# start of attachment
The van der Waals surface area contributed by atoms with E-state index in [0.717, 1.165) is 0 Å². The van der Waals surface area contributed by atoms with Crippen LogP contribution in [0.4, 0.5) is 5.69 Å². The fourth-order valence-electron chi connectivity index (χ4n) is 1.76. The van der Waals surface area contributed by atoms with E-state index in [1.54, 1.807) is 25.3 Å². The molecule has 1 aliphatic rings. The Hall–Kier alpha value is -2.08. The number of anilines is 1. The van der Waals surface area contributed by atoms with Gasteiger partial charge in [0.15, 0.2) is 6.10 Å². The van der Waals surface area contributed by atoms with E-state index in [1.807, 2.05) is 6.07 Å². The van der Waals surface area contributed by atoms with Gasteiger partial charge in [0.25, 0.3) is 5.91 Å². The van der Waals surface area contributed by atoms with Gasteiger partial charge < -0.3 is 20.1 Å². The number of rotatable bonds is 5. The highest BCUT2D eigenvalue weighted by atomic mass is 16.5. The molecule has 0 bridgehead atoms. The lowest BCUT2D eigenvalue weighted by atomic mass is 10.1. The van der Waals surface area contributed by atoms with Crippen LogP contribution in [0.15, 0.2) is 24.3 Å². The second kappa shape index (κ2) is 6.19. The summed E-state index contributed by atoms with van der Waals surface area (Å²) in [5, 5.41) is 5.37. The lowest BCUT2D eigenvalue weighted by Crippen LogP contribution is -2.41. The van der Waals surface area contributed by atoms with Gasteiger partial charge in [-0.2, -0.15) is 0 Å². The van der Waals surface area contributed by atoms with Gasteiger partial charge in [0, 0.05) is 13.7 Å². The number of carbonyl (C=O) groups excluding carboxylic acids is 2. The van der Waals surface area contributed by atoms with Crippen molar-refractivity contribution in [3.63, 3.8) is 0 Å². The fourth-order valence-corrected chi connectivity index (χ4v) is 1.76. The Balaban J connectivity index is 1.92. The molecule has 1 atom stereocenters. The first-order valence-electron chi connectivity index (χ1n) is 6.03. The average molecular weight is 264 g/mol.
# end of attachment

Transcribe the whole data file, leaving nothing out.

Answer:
The van der Waals surface area contributed by atoms with E-state index in [0.717, 1.165) is 0 Å². The van der Waals surface area contributed by atoms with Crippen LogP contribution in [0.4, 0.5) is 5.69 Å². The fourth-order valence-electron chi connectivity index (χ4n) is 1.76. The van der Waals surface area contributed by atoms with E-state index in [1.54, 1.807) is 25.3 Å². The molecule has 1 aliphatic rings. The Hall–Kier alpha value is -2.08. The number of anilines is 1. The van der Waals surface area contributed by atoms with Gasteiger partial charge in [0.15, 0.2) is 6.10 Å². The van der Waals surface area contributed by atoms with E-state index in [1.807, 2.05) is 6.07 Å². The van der Waals surface area contributed by atoms with Gasteiger partial charge in [0.25, 0.3) is 5.91 Å². The van der Waals surface area contributed by atoms with Gasteiger partial charge < -0.3 is 20.1 Å². The number of rotatable bonds is 5. The highest BCUT2D eigenvalue weighted by atomic mass is 16.5. The molecule has 0 bridgehead atoms. The lowest BCUT2D eigenvalue weighted by atomic mass is 10.1. The van der Waals surface area contributed by atoms with Crippen LogP contribution in [0.15, 0.2) is 24.3 Å². The second kappa shape index (κ2) is 6.19. The summed E-state index contributed by atoms with van der Waals surface area (Å²) in [5, 5.41) is 5.37. The lowest BCUT2D eigenvalue weighted by Crippen LogP contribution is -2.41. The van der Waals surface area contributed by atoms with Gasteiger partial charge in [-0.2, -0.15) is 0 Å². The van der Waals surface area contributed by atoms with Gasteiger partial charge in [0, 0.05) is 13.7 Å². The number of carbonyl (C=O) groups excluding carboxylic acids is 2. The van der Waals surface area contributed by atoms with Crippen molar-refractivity contribution in [3.63, 3.8) is 0 Å². The fourth-order valence-corrected chi connectivity index (χ4v) is 1.76. The Balaban J connectivity index is 1.92. The molecule has 1 atom stereocenters. The first-order valence-electron chi connectivity index (χ1n) is 6.03. The average molecular weight is 264 g/mol.